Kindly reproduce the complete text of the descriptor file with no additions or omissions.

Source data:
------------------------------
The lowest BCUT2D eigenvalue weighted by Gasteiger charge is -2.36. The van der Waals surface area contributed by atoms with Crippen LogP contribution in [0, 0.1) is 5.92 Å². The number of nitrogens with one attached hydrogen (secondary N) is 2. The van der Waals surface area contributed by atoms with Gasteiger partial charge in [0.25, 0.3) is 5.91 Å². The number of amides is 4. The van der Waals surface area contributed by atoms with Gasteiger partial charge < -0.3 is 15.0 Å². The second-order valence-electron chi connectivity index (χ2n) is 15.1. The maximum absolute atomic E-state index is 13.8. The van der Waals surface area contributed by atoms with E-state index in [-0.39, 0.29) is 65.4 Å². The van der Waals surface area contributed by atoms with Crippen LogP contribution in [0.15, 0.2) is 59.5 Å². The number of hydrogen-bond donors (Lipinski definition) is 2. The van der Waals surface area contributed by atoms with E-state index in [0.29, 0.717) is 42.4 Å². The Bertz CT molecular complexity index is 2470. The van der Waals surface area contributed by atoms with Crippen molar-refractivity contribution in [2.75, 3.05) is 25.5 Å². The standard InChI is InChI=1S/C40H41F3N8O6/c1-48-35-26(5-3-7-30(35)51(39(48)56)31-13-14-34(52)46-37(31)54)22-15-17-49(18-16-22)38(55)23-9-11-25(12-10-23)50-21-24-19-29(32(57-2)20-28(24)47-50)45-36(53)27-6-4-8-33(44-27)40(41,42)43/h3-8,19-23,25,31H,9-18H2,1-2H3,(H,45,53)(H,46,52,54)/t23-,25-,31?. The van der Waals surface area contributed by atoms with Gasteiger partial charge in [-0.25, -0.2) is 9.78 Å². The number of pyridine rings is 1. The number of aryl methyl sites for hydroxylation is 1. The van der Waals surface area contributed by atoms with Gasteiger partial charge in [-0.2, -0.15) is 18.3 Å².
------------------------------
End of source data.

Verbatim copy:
The lowest BCUT2D eigenvalue weighted by Gasteiger charge is -2.36. The van der Waals surface area contributed by atoms with Crippen LogP contribution in [0, 0.1) is 5.92 Å². The number of nitrogens with one attached hydrogen (secondary N) is 2. The van der Waals surface area contributed by atoms with Gasteiger partial charge in [0.25, 0.3) is 5.91 Å². The number of amides is 4. The van der Waals surface area contributed by atoms with Gasteiger partial charge < -0.3 is 15.0 Å². The second-order valence-electron chi connectivity index (χ2n) is 15.1. The maximum absolute atomic E-state index is 13.8. The van der Waals surface area contributed by atoms with E-state index in [-0.39, 0.29) is 65.4 Å². The van der Waals surface area contributed by atoms with Crippen LogP contribution in [0.15, 0.2) is 59.5 Å². The number of hydrogen-bond donors (Lipinski definition) is 2. The van der Waals surface area contributed by atoms with E-state index in [0.29, 0.717) is 42.4 Å². The Bertz CT molecular complexity index is 2470. The van der Waals surface area contributed by atoms with Crippen molar-refractivity contribution in [2.75, 3.05) is 25.5 Å². The standard InChI is InChI=1S/C40H41F3N8O6/c1-48-35-26(5-3-7-30(35)51(39(48)56)31-13-14-34(52)46-37(31)54)22-15-17-49(18-16-22)38(55)23-9-11-25(12-10-23)50-21-24-19-29(32(57-2)20-28(24)47-50)45-36(53)27-6-4-8-33(44-27)40(41,42)43/h3-8,19-23,25,31H,9-18H2,1-2H3,(H,45,53)(H,46,52,54)/t23-,25-,31?. The van der Waals surface area contributed by atoms with Gasteiger partial charge in [-0.25, -0.2) is 9.78 Å². The number of pyridine rings is 1. The number of aryl methyl sites for hydroxylation is 1. The van der Waals surface area contributed by atoms with Gasteiger partial charge in [-0.2, -0.15) is 18.3 Å².